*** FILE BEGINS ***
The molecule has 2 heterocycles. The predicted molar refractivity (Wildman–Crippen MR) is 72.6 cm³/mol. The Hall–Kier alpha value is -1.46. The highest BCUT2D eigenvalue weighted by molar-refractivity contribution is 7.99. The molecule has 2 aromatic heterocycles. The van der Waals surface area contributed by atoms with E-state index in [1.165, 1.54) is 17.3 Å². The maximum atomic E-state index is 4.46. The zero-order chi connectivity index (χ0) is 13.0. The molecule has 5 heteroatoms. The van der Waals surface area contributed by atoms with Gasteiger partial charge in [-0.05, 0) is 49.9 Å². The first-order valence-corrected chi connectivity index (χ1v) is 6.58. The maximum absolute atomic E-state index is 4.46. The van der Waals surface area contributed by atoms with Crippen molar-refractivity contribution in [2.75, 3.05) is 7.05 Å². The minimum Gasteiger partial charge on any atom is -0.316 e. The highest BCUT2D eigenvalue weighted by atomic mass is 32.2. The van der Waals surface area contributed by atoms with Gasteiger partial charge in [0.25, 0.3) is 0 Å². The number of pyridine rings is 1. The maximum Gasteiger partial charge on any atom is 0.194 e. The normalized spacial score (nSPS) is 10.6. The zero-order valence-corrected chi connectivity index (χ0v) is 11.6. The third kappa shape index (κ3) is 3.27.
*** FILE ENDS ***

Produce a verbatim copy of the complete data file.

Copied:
The molecule has 2 heterocycles. The predicted molar refractivity (Wildman–Crippen MR) is 72.6 cm³/mol. The Hall–Kier alpha value is -1.46. The highest BCUT2D eigenvalue weighted by molar-refractivity contribution is 7.99. The molecule has 2 aromatic heterocycles. The van der Waals surface area contributed by atoms with E-state index in [1.165, 1.54) is 17.3 Å². The maximum atomic E-state index is 4.46. The zero-order chi connectivity index (χ0) is 13.0. The molecule has 5 heteroatoms. The van der Waals surface area contributed by atoms with Gasteiger partial charge in [-0.05, 0) is 49.9 Å². The first-order valence-corrected chi connectivity index (χ1v) is 6.58. The maximum absolute atomic E-state index is 4.46. The van der Waals surface area contributed by atoms with Crippen molar-refractivity contribution in [2.75, 3.05) is 7.05 Å². The minimum Gasteiger partial charge on any atom is -0.316 e. The highest BCUT2D eigenvalue weighted by atomic mass is 32.2. The van der Waals surface area contributed by atoms with Gasteiger partial charge in [0.25, 0.3) is 0 Å². The number of pyridine rings is 1. The maximum Gasteiger partial charge on any atom is 0.194 e. The normalized spacial score (nSPS) is 10.6. The zero-order valence-corrected chi connectivity index (χ0v) is 11.6. The third kappa shape index (κ3) is 3.27.